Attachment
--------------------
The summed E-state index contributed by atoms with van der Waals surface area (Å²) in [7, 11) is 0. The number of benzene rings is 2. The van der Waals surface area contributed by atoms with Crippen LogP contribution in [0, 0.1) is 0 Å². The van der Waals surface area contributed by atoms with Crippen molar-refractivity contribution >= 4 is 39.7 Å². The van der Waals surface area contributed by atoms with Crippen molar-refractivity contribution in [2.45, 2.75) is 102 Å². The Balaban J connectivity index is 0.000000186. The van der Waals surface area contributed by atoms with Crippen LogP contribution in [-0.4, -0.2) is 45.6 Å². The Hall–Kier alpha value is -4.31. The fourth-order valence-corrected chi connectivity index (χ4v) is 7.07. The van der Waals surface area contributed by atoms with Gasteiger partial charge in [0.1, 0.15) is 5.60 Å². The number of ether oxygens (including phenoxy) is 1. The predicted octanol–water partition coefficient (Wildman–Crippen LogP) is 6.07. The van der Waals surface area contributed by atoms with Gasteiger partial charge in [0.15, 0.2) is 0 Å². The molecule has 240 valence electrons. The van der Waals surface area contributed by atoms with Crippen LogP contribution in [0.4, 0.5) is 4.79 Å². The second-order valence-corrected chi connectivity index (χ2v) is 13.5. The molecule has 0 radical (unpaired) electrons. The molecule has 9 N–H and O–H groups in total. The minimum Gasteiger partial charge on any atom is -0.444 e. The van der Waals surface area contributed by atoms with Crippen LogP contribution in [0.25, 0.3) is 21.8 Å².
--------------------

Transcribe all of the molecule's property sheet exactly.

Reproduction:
The summed E-state index contributed by atoms with van der Waals surface area (Å²) in [7, 11) is 0. The number of benzene rings is 2. The van der Waals surface area contributed by atoms with Crippen LogP contribution in [0, 0.1) is 0 Å². The van der Waals surface area contributed by atoms with Crippen molar-refractivity contribution >= 4 is 39.7 Å². The van der Waals surface area contributed by atoms with Crippen molar-refractivity contribution in [2.45, 2.75) is 102 Å². The Balaban J connectivity index is 0.000000186. The van der Waals surface area contributed by atoms with Crippen LogP contribution in [-0.4, -0.2) is 45.6 Å². The Hall–Kier alpha value is -4.31. The fourth-order valence-corrected chi connectivity index (χ4v) is 7.07. The van der Waals surface area contributed by atoms with Gasteiger partial charge in [0.1, 0.15) is 5.60 Å². The number of ether oxygens (including phenoxy) is 1. The predicted octanol–water partition coefficient (Wildman–Crippen LogP) is 6.07. The van der Waals surface area contributed by atoms with Gasteiger partial charge in [0.15, 0.2) is 0 Å². The molecule has 240 valence electrons. The van der Waals surface area contributed by atoms with Crippen LogP contribution in [0.4, 0.5) is 4.79 Å². The second-order valence-corrected chi connectivity index (χ2v) is 13.5. The molecule has 0 radical (unpaired) electrons. The molecule has 9 N–H and O–H groups in total. The minimum Gasteiger partial charge on any atom is -0.444 e. The van der Waals surface area contributed by atoms with Crippen LogP contribution in [0.25, 0.3) is 21.8 Å².